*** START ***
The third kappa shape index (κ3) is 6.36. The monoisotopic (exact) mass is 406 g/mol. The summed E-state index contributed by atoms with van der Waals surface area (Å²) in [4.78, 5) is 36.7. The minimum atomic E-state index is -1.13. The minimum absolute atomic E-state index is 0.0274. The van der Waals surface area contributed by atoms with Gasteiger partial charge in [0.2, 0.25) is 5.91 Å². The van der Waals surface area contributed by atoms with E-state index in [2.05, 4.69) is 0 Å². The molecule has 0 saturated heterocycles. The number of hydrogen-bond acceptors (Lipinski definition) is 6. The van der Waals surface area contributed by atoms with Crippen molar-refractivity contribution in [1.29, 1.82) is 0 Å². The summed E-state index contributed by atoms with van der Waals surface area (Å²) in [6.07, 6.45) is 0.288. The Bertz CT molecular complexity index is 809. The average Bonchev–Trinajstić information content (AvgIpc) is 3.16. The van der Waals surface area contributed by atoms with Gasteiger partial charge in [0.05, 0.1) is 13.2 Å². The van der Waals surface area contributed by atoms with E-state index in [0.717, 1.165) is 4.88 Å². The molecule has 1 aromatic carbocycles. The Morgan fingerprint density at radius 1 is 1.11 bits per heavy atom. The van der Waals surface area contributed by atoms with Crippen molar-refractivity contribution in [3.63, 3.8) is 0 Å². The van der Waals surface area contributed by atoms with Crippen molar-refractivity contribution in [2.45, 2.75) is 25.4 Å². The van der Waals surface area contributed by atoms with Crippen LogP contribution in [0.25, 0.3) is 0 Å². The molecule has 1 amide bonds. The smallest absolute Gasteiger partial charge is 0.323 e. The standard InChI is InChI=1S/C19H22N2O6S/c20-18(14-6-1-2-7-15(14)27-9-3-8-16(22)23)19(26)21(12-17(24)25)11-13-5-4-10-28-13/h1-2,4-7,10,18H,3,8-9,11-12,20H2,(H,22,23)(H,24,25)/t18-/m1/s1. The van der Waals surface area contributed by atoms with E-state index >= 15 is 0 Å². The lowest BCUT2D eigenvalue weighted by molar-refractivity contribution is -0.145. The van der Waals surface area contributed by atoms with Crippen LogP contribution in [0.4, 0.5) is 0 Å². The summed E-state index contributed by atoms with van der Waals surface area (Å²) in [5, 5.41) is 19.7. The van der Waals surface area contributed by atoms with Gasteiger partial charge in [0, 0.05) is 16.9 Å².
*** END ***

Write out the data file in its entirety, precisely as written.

The third kappa shape index (κ3) is 6.36. The monoisotopic (exact) mass is 406 g/mol. The summed E-state index contributed by atoms with van der Waals surface area (Å²) in [4.78, 5) is 36.7. The minimum atomic E-state index is -1.13. The minimum absolute atomic E-state index is 0.0274. The van der Waals surface area contributed by atoms with Gasteiger partial charge in [0.2, 0.25) is 5.91 Å². The van der Waals surface area contributed by atoms with E-state index in [2.05, 4.69) is 0 Å². The molecule has 0 saturated heterocycles. The number of hydrogen-bond acceptors (Lipinski definition) is 6. The van der Waals surface area contributed by atoms with Crippen molar-refractivity contribution in [1.29, 1.82) is 0 Å². The summed E-state index contributed by atoms with van der Waals surface area (Å²) in [6.07, 6.45) is 0.288. The Bertz CT molecular complexity index is 809. The average Bonchev–Trinajstić information content (AvgIpc) is 3.16. The van der Waals surface area contributed by atoms with Gasteiger partial charge in [0.05, 0.1) is 13.2 Å². The van der Waals surface area contributed by atoms with E-state index in [0.717, 1.165) is 4.88 Å². The molecule has 1 aromatic carbocycles. The Morgan fingerprint density at radius 1 is 1.11 bits per heavy atom. The van der Waals surface area contributed by atoms with Crippen molar-refractivity contribution in [3.63, 3.8) is 0 Å². The van der Waals surface area contributed by atoms with Crippen molar-refractivity contribution in [2.45, 2.75) is 25.4 Å². The van der Waals surface area contributed by atoms with Crippen LogP contribution in [0.25, 0.3) is 0 Å². The molecule has 1 amide bonds. The smallest absolute Gasteiger partial charge is 0.323 e. The standard InChI is InChI=1S/C19H22N2O6S/c20-18(14-6-1-2-7-15(14)27-9-3-8-16(22)23)19(26)21(12-17(24)25)11-13-5-4-10-28-13/h1-2,4-7,10,18H,3,8-9,11-12,20H2,(H,22,23)(H,24,25)/t18-/m1/s1. The van der Waals surface area contributed by atoms with E-state index >= 15 is 0 Å². The lowest BCUT2D eigenvalue weighted by molar-refractivity contribution is -0.145. The van der Waals surface area contributed by atoms with Crippen LogP contribution in [0.4, 0.5) is 0 Å². The summed E-state index contributed by atoms with van der Waals surface area (Å²) in [5, 5.41) is 19.7. The van der Waals surface area contributed by atoms with Gasteiger partial charge in [0, 0.05) is 16.9 Å².